“À table!” is what I heard every evening of my childhood as my mother tried to get all of us to the dinner table. My parents were adamant about having family dinners and it was truly a rare occasion that we missed one. This was only a small part of growing up in a French household in California. We celebrated “La galette des rois” as well as Thanksgiving and celebrated April Fools day with “des poissons d’avril,” which are paper fish that you sneakily tape to people’s backs. Yet while we adapted to the American environment, once I stepped into my house I was back in France. This was clearly visible in even something as basic as our eating habits. My mother would make quiche, soufflés, coq au vin, ratatouille, and we often ate salads or a mix of vegetables with baguette and cheese for dinner.
When I was in elementary school, back in the 1990s, my teachers used to call me the watermelon and tomato girl because my mother would pack me whole tomatoes and slices of watermelon for lunch. In elementary school I was already becoming aware of the differences in what I ate and what my classmates ate. While vegetables and fruits were a main component of my lunch bag, most of my classmates ate peanut butter and jelly sandwiches, gogurts, lunchables, goldfish, and chicken nuggets. This dichotomy between my eating habits and those of my peers only became intensified as I got older and started to see more dimensions to the relationships different cultures have to food. In my own life, I noticed my mother bought much more fresh food and bought it more often than my peers’ parents. As for those family dinners, my friends tended to eat on the go most nights. As I got older, I became more and more interested in how food affects our health and experimented on myself by becoming vegetarian, trying a gluten-free and dairy-free diet and briefly dabbling with a raw foods diet.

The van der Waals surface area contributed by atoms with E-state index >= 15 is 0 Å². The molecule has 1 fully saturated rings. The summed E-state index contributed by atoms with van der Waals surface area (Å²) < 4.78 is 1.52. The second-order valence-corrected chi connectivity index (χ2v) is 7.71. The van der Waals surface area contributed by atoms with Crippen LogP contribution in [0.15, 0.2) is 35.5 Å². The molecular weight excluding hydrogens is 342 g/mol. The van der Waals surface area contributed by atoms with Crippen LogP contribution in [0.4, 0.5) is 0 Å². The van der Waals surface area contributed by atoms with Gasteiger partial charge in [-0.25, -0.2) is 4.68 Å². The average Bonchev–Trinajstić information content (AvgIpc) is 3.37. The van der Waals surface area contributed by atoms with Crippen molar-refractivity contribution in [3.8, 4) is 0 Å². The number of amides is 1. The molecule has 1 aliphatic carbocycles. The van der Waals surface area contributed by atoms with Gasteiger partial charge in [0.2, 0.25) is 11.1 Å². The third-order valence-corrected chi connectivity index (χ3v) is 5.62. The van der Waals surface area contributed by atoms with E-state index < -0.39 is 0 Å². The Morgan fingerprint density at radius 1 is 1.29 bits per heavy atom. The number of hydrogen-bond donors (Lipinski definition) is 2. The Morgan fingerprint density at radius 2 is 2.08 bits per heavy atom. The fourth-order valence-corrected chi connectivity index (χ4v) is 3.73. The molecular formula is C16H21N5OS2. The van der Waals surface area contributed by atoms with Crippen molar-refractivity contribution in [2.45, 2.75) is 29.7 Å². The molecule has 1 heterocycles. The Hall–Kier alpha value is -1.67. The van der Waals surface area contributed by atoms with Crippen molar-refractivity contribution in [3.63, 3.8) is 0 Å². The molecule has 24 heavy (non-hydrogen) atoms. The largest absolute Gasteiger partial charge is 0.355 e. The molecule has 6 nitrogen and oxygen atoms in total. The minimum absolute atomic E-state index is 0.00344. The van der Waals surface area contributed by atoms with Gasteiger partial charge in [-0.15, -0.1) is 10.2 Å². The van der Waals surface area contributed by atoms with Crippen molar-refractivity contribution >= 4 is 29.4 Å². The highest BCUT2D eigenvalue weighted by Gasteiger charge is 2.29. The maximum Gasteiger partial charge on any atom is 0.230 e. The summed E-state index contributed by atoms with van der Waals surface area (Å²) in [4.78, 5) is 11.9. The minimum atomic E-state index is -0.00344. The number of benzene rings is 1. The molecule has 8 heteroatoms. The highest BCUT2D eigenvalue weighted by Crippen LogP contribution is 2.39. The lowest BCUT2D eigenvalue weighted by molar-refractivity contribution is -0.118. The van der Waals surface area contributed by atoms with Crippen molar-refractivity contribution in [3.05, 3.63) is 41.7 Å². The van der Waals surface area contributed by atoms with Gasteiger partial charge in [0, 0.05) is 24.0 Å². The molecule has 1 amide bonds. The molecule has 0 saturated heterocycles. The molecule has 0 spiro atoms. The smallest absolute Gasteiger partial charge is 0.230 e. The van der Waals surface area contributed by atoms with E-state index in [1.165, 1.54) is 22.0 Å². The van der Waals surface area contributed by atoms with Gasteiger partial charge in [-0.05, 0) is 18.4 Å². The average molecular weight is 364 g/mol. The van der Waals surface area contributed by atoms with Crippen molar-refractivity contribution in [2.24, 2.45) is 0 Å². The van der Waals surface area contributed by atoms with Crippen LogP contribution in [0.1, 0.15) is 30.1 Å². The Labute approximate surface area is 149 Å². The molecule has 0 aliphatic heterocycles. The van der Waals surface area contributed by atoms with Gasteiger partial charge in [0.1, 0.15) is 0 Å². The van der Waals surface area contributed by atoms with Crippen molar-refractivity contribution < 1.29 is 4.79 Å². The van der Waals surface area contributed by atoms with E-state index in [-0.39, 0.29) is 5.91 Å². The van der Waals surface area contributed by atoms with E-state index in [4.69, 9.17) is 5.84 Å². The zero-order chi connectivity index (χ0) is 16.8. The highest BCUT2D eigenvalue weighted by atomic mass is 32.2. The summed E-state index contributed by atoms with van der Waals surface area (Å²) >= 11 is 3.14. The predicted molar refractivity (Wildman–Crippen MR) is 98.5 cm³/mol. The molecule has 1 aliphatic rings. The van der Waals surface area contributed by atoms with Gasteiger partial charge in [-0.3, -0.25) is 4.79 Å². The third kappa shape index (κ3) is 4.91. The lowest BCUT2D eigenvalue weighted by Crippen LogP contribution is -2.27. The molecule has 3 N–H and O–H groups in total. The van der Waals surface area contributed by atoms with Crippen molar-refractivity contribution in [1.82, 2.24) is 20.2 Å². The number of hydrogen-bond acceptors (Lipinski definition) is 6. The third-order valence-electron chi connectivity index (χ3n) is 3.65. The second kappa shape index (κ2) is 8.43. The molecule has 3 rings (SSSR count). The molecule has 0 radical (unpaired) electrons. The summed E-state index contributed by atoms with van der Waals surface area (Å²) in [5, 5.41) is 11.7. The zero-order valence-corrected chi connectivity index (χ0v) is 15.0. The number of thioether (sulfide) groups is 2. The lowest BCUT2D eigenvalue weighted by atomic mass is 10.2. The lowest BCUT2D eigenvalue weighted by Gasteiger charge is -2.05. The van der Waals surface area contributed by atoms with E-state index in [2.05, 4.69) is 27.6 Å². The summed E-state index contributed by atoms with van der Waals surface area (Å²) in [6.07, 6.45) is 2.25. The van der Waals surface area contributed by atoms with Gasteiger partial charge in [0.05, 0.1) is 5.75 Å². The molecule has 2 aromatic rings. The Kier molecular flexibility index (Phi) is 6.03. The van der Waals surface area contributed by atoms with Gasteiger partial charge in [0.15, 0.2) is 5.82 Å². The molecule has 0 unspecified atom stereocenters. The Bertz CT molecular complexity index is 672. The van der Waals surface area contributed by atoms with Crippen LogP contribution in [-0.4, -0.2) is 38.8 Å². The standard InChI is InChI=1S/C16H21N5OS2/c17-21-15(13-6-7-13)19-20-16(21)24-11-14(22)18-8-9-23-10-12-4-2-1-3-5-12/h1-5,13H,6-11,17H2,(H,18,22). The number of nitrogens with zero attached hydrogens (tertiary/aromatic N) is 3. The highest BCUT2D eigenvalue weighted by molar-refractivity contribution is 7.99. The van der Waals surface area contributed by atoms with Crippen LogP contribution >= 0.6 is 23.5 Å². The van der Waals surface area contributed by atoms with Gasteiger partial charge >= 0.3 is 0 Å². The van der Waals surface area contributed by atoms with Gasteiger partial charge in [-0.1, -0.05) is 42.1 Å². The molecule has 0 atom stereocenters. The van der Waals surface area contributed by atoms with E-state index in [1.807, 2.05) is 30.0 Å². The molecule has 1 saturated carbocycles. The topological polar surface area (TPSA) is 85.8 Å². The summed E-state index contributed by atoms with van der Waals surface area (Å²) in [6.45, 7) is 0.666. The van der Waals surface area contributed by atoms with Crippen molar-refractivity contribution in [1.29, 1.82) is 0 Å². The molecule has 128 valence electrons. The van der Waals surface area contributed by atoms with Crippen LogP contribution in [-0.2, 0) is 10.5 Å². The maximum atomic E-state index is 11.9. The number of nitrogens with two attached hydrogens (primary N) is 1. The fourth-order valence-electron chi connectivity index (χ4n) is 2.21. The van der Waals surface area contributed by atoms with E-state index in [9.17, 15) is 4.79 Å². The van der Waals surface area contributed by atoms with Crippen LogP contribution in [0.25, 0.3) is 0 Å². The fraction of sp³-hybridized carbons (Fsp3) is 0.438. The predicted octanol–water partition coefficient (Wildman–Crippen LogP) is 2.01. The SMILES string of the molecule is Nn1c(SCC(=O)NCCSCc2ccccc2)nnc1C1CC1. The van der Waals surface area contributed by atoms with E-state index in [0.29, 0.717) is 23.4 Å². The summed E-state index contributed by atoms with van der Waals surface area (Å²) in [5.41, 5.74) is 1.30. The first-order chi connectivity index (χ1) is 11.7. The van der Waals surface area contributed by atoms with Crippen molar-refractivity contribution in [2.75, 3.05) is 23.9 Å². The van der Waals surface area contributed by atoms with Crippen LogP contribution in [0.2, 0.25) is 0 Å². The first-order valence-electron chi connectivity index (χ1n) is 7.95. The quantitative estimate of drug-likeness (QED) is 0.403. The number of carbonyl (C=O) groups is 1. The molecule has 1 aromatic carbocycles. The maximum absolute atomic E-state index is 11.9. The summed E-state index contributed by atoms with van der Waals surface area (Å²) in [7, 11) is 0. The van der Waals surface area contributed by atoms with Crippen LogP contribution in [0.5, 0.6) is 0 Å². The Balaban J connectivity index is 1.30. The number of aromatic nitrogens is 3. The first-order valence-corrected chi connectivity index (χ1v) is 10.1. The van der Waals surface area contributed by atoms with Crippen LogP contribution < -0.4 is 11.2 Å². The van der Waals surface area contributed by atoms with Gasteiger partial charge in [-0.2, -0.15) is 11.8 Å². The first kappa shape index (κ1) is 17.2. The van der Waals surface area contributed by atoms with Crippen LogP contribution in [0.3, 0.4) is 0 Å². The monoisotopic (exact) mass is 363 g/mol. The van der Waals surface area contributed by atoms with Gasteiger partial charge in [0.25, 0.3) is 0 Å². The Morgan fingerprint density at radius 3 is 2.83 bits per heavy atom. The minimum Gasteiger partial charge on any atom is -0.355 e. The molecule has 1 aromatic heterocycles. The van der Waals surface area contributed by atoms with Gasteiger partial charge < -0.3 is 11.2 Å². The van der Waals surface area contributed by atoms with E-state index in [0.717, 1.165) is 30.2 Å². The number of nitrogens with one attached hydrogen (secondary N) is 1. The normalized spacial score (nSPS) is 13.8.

All these are individual choices influenced by culture but they are also indicative of a larger picture that includes agribusiness, lobbies, subsidies, and other public policy implications. Since one third of Americans are now obese, I don’t believe we can solely look at eating habits and cultural customs to explain this obesity crisis. This crisis is not only limited to the United States as “an estimated 500 million adults worldwide are obese and 1.5 billion are overweight or obese”. This kind of epidemic has multiple dimensions that contribute to it and throughout classes and personal research I have begun to formulate a comprehensive picture of the factors that contribute to this global obesity crisis. A large component of this crisis are the food companies, who have known for a while now that salty, sugary, fatty foods, in the quantities that we consume them, are not good for us. Yet, consumers are eating more and more snack foods and snacking instead of eating real meals. Along with seeing this phenomenon in my own life, having been a Development Studies major at UC Berkeley, I became more and more informed about the disparities between developed and developing nations, especially concerning food justice. For example, this current worldwide food crisis is partially due to American corn and soy industries who funnel the crops they grow into feeding cattle and other animals headed for slaughter and into creating ethanol. Due to farmers producing corn and soy, grain prices skyrocketed. This blog attempts to cover this corporate overhaul of agriculture and eating habits and the “snack crimes” that are committed everyday.